List.SelectPositions in Power BI and Power Query

With this new custom function “List.SelectPositions” you can easily select items from a list by just passing a list of their positions within it as the parameter.

What it does

Say you have a list with numbers {1..5} and want to select the 1st, 4th and 5th element from it. Then you can pass these positions to the function as another list: {0, 3, 4}.

ListSelectPositions({1..5}, {0, 3, 4}) will return: {1,4,5}

You see that I’ve decided to follow the zero-based counting principle here, that you find throughout M in the query editor. If you don’t like that, you can use the optional 3rd parameter to let it start to count from 1 instead:

ListSelectPositions({1..5}, {1, 4, 5}, 1) will return {1, 4, 5}

But if you have entered positions that don’t exist, the function will return an error in their positions by default:

ListSelectPositions({1..5}, {1, 4, 5}) will return {2, 5, Error}

because there is no 6th element (you’ve omitted the 3rd parameter that allows you to start counting with 1).

But you can change this behaviour as well through the last optional 4th parameter: Setting it to 0 will fill the missing positions with null like this:

ListSelectPositions({1..5}, {1, 4, 5}, null, 0) will return {2, 5, null}

and setting it to 1 will eliminate it and shorten the list like this:

ListSelectPositions({1..5}, {1, 4, 5}, null, 1) will return {2, 5}

These additional error-handling-options of the 4th parameters are useful for dealing with badly formatted data and if you want to learn more about it, just let me know in the comments so that I can prioritize it.

Function code

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Table.Group: Exploring the 5th element in Power BI and Power Query

In this post I’ll show you the magic stuff you can do with the 5th parameter (the optional comparer function) of the Table.Group M-function in Power BI and Power Query:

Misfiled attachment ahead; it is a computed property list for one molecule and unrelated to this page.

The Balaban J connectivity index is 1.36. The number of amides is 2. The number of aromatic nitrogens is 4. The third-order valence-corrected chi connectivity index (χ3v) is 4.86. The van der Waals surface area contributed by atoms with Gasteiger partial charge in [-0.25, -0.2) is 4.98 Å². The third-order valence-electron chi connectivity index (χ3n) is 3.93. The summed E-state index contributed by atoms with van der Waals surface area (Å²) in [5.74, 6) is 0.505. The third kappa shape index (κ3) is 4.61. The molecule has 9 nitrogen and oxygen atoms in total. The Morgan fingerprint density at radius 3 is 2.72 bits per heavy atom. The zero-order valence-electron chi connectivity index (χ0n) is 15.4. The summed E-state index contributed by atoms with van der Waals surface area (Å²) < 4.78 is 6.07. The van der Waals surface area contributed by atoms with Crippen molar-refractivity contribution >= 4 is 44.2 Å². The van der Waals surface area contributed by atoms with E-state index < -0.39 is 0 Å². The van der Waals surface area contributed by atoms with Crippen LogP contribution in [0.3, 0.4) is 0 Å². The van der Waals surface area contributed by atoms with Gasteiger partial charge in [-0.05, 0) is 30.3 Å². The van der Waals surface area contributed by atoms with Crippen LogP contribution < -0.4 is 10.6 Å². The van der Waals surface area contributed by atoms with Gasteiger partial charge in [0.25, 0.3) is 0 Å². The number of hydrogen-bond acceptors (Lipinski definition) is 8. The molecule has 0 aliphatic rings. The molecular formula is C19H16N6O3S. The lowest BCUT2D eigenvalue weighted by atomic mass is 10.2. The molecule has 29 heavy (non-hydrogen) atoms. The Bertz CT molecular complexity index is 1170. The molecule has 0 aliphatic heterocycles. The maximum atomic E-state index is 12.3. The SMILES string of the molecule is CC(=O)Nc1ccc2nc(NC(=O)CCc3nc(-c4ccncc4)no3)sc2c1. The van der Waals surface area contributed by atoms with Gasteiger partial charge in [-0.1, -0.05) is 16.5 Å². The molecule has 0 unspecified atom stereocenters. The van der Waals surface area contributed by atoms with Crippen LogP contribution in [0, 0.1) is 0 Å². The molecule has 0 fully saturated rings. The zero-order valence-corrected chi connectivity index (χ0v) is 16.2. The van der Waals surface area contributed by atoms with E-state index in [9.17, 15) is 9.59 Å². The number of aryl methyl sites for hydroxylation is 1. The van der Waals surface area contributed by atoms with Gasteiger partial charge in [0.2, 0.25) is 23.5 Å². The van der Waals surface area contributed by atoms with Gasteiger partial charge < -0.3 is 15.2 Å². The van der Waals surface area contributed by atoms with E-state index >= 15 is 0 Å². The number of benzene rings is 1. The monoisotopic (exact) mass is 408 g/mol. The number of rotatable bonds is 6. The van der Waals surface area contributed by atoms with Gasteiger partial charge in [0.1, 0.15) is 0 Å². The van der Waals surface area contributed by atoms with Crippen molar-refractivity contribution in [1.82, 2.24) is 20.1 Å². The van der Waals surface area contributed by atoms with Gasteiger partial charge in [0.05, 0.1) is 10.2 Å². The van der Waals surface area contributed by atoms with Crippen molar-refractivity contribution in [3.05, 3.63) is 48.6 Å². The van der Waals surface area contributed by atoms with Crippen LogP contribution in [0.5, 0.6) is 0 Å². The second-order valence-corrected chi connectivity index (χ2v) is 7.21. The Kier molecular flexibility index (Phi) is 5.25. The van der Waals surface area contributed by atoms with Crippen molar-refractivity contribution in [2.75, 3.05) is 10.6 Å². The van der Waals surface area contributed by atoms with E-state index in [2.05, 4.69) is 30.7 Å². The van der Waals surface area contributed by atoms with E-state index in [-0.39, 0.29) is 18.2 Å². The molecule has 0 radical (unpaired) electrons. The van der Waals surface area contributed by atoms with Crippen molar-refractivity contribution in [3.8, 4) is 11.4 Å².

Table.Group parameters

  1. table as table,
  2. key as any,
  3. aggregatedColumns as list,
  4. optional groupKind as nullable number,
  5. optional comparer as nullable function

If you’re not familiar with the 4th parameter (groupKind) already, I strongly recommend to read Chris Webb’s article, as we will build on its knowledge here.

Another aspect worth mentioning for the modus in GroupKind.local is the performance aspect: It runs MUCH faster for large datasets than the default-setting. So if you are sure that your data will always be sorted accordingly, you can speed up your grouping-operations considerably. That means: Your data has to be sorted correctly by default. At least for my tests, you would loose the performance-gain once you’d sort your table by an explicit step before.

You can find an overview of comparer functions here.

Case insensitive grouping

Imagine there was a twist in Chris’ dataset and it would look like so:

Table.Group – Modified Source Data

We would probably not be happy with these results then:

Table.Group Problem with Case Sensitivity

Because M is by default case sensitive, we get more groups than we want. Let’s try Comparer.OrdinalIgnoreCase to the rescue then:

Pretty neat, isn’t it 😉  (You can use that comparer in other functions as well, see here for text- and list operations)

Something like this was what I’ve showed Huang Caiguang the other day, who asked me what the 5th parameter of this function was about (or so I understood). He then sent me a link to one of his articles, which demanded a good 2 hours for me to digest and understand: We can also use custom functions to create all different sorts of grouping behaviours here. These are my 2 favourites:

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Remove repeating characters from a string in Power BI and Power Query

Repeating spaces often cause problems when cleaning up your data. My new function “Text.RemoveRepeatingCharacters” can come to the rescue here.

Imagine you have a table like this:


To further work with this data, it would often be best if there was just one space between the words and not many.

The following function will do this for you:

Function Text.RemoveRepeatingCharacters